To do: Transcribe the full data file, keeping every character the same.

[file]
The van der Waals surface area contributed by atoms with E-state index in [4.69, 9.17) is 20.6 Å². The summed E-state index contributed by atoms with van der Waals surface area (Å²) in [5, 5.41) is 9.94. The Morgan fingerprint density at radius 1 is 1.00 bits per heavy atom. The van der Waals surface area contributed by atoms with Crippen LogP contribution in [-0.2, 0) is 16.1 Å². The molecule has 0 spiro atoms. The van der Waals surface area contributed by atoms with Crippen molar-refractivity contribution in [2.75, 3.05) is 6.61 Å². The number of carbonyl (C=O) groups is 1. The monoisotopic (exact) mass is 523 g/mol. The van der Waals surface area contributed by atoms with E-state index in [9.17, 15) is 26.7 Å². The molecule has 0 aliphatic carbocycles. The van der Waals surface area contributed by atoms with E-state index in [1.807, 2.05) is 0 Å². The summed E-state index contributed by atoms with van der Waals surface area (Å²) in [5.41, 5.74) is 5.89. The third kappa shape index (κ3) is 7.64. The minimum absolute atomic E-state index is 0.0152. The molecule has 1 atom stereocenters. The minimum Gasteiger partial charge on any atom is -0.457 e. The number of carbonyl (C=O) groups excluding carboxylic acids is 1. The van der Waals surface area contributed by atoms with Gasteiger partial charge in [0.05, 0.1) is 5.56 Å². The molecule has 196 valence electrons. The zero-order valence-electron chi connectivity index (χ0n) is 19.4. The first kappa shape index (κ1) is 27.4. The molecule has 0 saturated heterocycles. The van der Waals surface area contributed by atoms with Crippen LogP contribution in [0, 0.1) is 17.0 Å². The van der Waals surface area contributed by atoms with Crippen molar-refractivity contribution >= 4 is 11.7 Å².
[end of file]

The van der Waals surface area contributed by atoms with E-state index in [4.69, 9.17) is 20.6 Å². The summed E-state index contributed by atoms with van der Waals surface area (Å²) in [5, 5.41) is 9.94. The Morgan fingerprint density at radius 1 is 1.00 bits per heavy atom. The van der Waals surface area contributed by atoms with Crippen LogP contribution in [-0.2, 0) is 16.1 Å². The molecule has 0 spiro atoms. The van der Waals surface area contributed by atoms with Crippen molar-refractivity contribution in [2.75, 3.05) is 6.61 Å². The number of carbonyl (C=O) groups is 1. The monoisotopic (exact) mass is 523 g/mol. The van der Waals surface area contributed by atoms with E-state index in [9.17, 15) is 26.7 Å². The molecule has 0 aliphatic carbocycles. The van der Waals surface area contributed by atoms with E-state index in [1.807, 2.05) is 0 Å². The summed E-state index contributed by atoms with van der Waals surface area (Å²) in [5.41, 5.74) is 5.89. The third kappa shape index (κ3) is 7.64. The minimum absolute atomic E-state index is 0.0152. The molecule has 1 atom stereocenters. The minimum Gasteiger partial charge on any atom is -0.457 e. The number of carbonyl (C=O) groups excluding carboxylic acids is 1. The van der Waals surface area contributed by atoms with Gasteiger partial charge in [0.05, 0.1) is 5.56 Å². The molecule has 196 valence electrons. The zero-order valence-electron chi connectivity index (χ0n) is 19.4. The first kappa shape index (κ1) is 27.4. The molecule has 0 saturated heterocycles. The van der Waals surface area contributed by atoms with Crippen LogP contribution in [0, 0.1) is 17.0 Å². The van der Waals surface area contributed by atoms with Crippen molar-refractivity contribution >= 4 is 11.7 Å².